Books about food aren’t necessarily cookbooks
05/14/2013 4:08 PM
05/20/2014 10:44 AM
As any writer of cookbooks sadly knows, cookbooks aren’t used much any more.
We still buy them for our favorite author, the celebrity chef attached to them or if the food subject is something close to our hearts.
But most of these books end up on our bedside table for nighttime reading. Or when the photography is especially beautiful, they find a space on our coffee tables.
If we want a recipe we can access millions of them through our computers. And we can prop up our iPad right there in the kitchen and read the directions easily.
So I suggest you take your cookbook budget and move beyond cookbooks to some of the other wonderful literature available about all aspects of food.
Here are some suggestions to get you started:
• Cooked by Michael Pollan. This is Pollan’s new book describing how he learned to transform edibles using fire, water, air and earth. In other words, cooking.
If you are new to Pollan, I suggest you start with The Botany of Desire: A Plant’s-Eye View of the World. It’s the story of four plants — apple trees are one of them — and my personal favorite.
Move on to The Omnivore’s Dilemma: A Natural History of Four Meals, his “big splash” bestseller where he traces the history of the content of four meals. Pollan makes the politics of food as engaging as a fast paced thriller.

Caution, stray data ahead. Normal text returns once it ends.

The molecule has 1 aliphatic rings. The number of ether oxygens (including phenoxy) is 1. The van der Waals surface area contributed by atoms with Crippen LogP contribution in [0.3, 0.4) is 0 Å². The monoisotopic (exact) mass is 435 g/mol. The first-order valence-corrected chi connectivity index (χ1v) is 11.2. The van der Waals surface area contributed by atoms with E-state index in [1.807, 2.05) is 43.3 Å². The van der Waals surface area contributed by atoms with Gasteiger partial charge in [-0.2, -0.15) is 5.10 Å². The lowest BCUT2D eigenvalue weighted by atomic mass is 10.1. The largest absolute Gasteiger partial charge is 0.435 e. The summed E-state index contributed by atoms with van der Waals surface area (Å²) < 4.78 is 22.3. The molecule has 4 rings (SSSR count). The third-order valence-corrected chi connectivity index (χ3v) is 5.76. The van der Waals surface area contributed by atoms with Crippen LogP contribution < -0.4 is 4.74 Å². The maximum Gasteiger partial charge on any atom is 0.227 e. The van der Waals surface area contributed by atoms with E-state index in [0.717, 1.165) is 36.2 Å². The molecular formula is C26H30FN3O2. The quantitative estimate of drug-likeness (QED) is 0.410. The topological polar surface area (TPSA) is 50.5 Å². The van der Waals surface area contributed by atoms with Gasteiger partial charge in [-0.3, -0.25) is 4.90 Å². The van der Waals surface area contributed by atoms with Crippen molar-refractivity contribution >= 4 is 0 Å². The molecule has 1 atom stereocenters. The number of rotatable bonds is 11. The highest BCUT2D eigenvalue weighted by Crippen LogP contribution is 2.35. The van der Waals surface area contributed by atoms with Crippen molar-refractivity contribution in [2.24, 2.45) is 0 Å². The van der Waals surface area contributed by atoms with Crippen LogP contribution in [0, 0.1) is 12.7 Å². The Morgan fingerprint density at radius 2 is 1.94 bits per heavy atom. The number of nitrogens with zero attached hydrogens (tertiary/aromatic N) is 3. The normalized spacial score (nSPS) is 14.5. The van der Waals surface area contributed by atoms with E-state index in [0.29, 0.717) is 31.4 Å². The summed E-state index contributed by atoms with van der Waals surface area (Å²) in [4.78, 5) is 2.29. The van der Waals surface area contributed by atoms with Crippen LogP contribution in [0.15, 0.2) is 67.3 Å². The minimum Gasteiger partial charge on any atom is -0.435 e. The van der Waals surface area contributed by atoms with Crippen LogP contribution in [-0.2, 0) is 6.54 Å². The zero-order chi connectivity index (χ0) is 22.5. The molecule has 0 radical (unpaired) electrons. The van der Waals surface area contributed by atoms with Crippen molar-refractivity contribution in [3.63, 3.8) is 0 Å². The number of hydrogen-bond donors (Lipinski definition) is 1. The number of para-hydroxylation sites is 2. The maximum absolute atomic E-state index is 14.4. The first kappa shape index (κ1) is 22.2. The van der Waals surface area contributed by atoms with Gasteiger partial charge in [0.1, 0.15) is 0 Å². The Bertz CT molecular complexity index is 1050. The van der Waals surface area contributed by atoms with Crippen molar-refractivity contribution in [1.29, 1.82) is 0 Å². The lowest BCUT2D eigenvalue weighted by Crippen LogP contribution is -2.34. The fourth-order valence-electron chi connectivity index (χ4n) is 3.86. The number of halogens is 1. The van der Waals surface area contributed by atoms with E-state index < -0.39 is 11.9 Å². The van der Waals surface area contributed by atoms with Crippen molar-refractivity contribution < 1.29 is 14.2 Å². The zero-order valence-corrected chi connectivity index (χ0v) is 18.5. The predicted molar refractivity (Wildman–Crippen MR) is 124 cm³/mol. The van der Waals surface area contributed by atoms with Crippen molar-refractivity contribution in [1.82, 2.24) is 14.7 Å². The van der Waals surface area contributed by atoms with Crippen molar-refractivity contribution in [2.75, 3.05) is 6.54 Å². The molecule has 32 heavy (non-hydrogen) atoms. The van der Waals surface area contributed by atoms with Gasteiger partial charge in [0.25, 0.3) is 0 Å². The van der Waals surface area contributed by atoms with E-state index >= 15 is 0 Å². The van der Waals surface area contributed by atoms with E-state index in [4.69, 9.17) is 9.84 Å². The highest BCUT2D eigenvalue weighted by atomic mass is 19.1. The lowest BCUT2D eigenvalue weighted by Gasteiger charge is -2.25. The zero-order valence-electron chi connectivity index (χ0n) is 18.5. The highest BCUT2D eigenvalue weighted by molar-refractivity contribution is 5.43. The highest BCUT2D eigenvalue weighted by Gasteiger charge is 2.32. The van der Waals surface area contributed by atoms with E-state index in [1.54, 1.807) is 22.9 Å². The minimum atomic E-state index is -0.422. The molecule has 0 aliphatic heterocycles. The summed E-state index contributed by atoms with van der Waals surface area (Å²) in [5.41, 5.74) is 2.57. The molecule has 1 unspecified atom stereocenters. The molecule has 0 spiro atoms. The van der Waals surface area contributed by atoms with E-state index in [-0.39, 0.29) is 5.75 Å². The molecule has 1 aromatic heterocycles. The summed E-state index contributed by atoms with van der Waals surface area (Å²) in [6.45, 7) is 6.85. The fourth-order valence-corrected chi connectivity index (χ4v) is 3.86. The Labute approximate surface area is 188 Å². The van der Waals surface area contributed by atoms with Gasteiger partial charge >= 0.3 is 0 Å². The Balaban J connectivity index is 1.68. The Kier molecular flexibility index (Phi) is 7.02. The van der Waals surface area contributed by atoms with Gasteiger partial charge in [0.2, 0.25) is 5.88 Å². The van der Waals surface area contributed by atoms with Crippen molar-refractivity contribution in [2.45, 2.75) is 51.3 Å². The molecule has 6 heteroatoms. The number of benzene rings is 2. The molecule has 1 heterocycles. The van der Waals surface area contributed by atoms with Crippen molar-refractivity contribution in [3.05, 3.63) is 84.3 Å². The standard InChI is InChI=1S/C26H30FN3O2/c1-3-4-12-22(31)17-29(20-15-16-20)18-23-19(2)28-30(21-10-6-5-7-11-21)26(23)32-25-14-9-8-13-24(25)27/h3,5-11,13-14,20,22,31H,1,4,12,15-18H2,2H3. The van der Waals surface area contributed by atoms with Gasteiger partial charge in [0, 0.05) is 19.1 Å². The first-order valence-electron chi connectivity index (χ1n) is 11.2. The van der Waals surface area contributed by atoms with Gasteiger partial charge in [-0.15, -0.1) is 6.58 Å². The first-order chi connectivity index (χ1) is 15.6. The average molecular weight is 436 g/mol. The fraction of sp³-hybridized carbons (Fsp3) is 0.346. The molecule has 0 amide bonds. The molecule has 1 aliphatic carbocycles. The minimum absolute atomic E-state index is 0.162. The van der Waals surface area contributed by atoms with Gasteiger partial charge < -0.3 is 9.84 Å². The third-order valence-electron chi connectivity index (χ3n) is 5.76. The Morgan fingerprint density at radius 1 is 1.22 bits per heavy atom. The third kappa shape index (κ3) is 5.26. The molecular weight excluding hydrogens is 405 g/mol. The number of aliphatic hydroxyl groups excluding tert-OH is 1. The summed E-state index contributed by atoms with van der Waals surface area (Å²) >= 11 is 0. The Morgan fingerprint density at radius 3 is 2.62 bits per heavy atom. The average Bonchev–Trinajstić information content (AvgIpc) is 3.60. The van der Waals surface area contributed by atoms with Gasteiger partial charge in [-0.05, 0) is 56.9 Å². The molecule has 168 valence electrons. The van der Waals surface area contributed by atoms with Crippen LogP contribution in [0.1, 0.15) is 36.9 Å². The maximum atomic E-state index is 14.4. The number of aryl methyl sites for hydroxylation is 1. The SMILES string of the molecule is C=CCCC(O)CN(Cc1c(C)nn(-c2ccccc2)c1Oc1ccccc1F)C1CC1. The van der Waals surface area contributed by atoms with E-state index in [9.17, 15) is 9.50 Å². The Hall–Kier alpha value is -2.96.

• On Food and Cooking: The Science and Lore of the Kitchen by Harold McGee. The original On Food and Cooking, published in 1984, was hailed as a masterpiece. The 2004 version is updated and expanded.
McGee is the ultimate authority on how cooking works. Words of advice: Read this book.
• A Literary Feast, an anthology by Lilly Golden. A Literary Feast reveals food-centered writing by what we call “literary” writers, such as Ernest Hemingway, Virginia Woolf and Isak Dinesen.
This anthology includes the famous short story by Dinesen, Babette’s Feast.
• A Moveable Feast, edited by Don George. A Moveable Feast concentrates on food adventures around the world. It includes stories by modern day writers and food celebrities such as Anthony Bourdain and Mark Kurlansky. If you love travel, this one is for you.
• Napa: The Story of American Eden by James Conaway. Yes, this is more than 20 years old but it is a riveting account of the creation of the modern wine-making capital we know as Napa Valley. Good gossipy stuff. This one caused quite a stir in Napa when it was released.
• Eat Drink Delta: A hungry Traveler’s Journey through the Soul of the South by Susan Puckett. This book, released this year, is part travel guide, part recipe book and part history of an area of the country. My friend, journalist Susan Puckett, brings the Mississippi Delta alive.
• Feast: A History of Grand Eating by Roy Strong. This English historical is worth seeking out for its accounts of the way formal dining has evolved. Babylonian to Victorian, it’s a true feast for history buffs.
Lou Jane Temple’s road to food has been a long and winding one. First as a rock-n-roll caterer back stage to the stars, then with her own Kansas City based catering company, Cafe Lulu, food writing, novelist, private chef. Lou Jane has written and had published nine culinary mysteries and one cookbook. She recently moved back to Kansas City and eagerly awaits the next chapter of her food career.
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